EU wants to stop southern European ‘brain drain’

With the crisis and unemployment still raging in Southern Europe, highly educated Portuguese and Spanish are packing their bags to find opportunities elsewhere. A lot of them are heading towards the north (Germany, Austria, the Netherlands), but tens of thousands are leaving Europe altogether.

Between 25000 and 30000 Portuguese left for Angola in 2012, said Jose Cesario, the Portuguese secretary of state for emigrant communities to the BBC recently. This is the reverse image of the situation in the 1970′s, when hundreds of thousands of Angolans and Portuguese expats in Angola left the country to go to Portugal. The same is true for Brazilian immigrants.

Spanish graduates are going to Mexico in high numbers. Mexico’s immigration office, the Instituto Nacional de Migracion, reports the number of Spaniards granted work permits in the last quarter of 2012 alone at 7,630.

It’s not just workers, but businesses too. As we wrote recently, more and more Spanish businesses are expanding or relocating to Central and South America:

“Just a couple of years ago, there was no one in Mexico. The other day I went in to a bank in Mexico and there were three Spanish companies there, all of which had been working there for more than three months.” (Jesus Rodrigues, CEO of Realsec)

The exodus of young talent is called ‘the biggest brain drain since the Civil War in 1939′, and the EU is trying to stop it, to prevent the already scarce ICT workers to leave Europe.

Building up to the ‘Grand Coalition for Digital Jobs’ in early March, the EU is announcing a few initiatives that should make job mobility easier for ICT workers through unified certification across the EU, including:

  • a so called e-competence framework which will define the necessary competences for ICT workers and managers (e-CF)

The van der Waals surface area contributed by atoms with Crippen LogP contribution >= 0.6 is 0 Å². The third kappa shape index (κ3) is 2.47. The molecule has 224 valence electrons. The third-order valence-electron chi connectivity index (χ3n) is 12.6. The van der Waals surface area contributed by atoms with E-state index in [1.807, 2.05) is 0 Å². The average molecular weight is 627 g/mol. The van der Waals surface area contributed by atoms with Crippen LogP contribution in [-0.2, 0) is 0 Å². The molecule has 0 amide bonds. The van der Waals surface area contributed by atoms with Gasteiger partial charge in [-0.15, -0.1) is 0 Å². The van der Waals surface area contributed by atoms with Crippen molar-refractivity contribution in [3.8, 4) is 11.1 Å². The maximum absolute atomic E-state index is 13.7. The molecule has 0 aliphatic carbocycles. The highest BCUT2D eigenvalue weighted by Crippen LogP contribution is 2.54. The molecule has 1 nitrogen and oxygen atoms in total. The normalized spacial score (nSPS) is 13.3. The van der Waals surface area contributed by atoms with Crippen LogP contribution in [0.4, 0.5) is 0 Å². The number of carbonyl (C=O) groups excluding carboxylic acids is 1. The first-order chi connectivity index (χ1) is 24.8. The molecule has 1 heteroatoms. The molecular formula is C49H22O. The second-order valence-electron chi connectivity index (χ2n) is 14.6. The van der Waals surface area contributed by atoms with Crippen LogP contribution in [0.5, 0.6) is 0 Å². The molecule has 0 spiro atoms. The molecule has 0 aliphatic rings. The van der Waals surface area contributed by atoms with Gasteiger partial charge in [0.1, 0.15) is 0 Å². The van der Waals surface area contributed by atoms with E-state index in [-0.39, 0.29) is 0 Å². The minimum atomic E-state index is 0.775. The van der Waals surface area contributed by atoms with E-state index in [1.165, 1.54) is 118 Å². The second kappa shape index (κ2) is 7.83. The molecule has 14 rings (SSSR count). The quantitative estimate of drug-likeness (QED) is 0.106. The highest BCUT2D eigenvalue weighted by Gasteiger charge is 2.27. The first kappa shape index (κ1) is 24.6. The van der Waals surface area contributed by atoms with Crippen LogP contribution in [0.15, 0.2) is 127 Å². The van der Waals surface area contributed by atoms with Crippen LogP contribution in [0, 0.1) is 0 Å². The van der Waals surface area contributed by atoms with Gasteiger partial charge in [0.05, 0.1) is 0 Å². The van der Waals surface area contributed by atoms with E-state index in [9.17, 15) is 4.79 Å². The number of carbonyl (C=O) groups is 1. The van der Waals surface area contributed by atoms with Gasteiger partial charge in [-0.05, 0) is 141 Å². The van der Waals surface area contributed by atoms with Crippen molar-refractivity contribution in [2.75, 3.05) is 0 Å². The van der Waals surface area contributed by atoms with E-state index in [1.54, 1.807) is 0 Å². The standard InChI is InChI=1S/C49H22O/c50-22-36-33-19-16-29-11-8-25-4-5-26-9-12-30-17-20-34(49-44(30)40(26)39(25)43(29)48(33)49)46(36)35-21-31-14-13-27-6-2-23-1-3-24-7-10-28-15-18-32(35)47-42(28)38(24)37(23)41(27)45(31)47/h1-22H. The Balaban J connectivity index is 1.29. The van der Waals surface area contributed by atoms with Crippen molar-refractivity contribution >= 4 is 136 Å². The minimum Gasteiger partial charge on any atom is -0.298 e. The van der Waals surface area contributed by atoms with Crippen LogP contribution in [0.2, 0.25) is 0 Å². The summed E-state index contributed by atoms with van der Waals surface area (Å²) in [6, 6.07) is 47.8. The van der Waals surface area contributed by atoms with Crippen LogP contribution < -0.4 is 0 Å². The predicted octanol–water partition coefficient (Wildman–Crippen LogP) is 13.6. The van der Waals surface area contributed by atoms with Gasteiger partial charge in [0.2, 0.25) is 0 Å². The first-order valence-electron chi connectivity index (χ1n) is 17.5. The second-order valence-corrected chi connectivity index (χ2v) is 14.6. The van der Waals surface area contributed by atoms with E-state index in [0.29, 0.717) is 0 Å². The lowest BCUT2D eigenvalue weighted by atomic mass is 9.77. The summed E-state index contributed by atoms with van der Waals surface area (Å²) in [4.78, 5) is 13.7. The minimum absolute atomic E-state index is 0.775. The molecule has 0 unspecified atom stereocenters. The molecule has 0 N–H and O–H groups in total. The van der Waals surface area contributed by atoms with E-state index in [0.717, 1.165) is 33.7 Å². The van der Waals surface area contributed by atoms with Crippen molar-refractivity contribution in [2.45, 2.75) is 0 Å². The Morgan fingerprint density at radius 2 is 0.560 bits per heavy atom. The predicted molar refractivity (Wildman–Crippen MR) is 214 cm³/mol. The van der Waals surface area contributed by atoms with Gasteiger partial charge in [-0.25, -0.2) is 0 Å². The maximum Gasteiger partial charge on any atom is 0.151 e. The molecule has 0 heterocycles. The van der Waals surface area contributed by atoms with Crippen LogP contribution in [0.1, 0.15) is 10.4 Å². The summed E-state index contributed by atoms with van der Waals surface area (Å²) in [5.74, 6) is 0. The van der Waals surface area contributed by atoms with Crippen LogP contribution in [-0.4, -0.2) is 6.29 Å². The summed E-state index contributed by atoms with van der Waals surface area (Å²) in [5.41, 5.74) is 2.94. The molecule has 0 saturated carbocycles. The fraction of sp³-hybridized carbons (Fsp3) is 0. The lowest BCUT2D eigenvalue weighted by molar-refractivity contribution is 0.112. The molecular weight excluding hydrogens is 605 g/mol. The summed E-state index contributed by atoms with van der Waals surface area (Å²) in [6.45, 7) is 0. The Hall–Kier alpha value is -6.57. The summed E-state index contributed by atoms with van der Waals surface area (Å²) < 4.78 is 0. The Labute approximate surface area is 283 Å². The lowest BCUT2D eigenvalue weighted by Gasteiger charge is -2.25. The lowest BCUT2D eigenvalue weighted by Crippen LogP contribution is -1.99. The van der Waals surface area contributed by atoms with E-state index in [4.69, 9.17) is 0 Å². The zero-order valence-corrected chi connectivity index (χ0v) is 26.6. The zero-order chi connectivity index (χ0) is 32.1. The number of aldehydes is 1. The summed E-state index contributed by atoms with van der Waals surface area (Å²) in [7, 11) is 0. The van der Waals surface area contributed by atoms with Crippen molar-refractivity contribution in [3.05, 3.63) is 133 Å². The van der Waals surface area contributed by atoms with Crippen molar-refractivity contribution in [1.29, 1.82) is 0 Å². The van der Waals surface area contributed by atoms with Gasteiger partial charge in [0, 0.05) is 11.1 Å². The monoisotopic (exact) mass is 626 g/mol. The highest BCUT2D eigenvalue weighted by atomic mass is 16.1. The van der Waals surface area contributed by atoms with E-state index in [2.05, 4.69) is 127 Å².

• an e-competence benchmark, an online interactive tool that gives ICT’ers the means to identify competences they need or lack

Of course, while it might be bad for the EU, moving to Mexico, Angola and other developing markets might actually make sense economically. Mexico’s growth for 2013 is estimated at about 3,5 %. Angola’s economy is growing at up to 8 to 10 % per year.  The EU GDP growth on the other hand is expected to come in at 0.1 % in 2013.


4 – 5 March: Conference in Brussels to launch the Grand Coalition for Digital Skills and Jobs.

[IB Times,,Euractiv][photo: Lord Jim, Flickr]

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Raf Weverbergh

Editor of whiteboard. Raf Weverbergh was a magazine journalist whose work appeared in magazines like Rolling Stone, Playboy, Mail on Sunday, Publico and South China Morning Post. He is the co-founder of FINN, a corporate communications agency where he advises startups and multinationals on their PR and Mustr, the easiest media database for PR professionals. You can contact him on Twitter, Linkedin or Skype (rafweverbergh).

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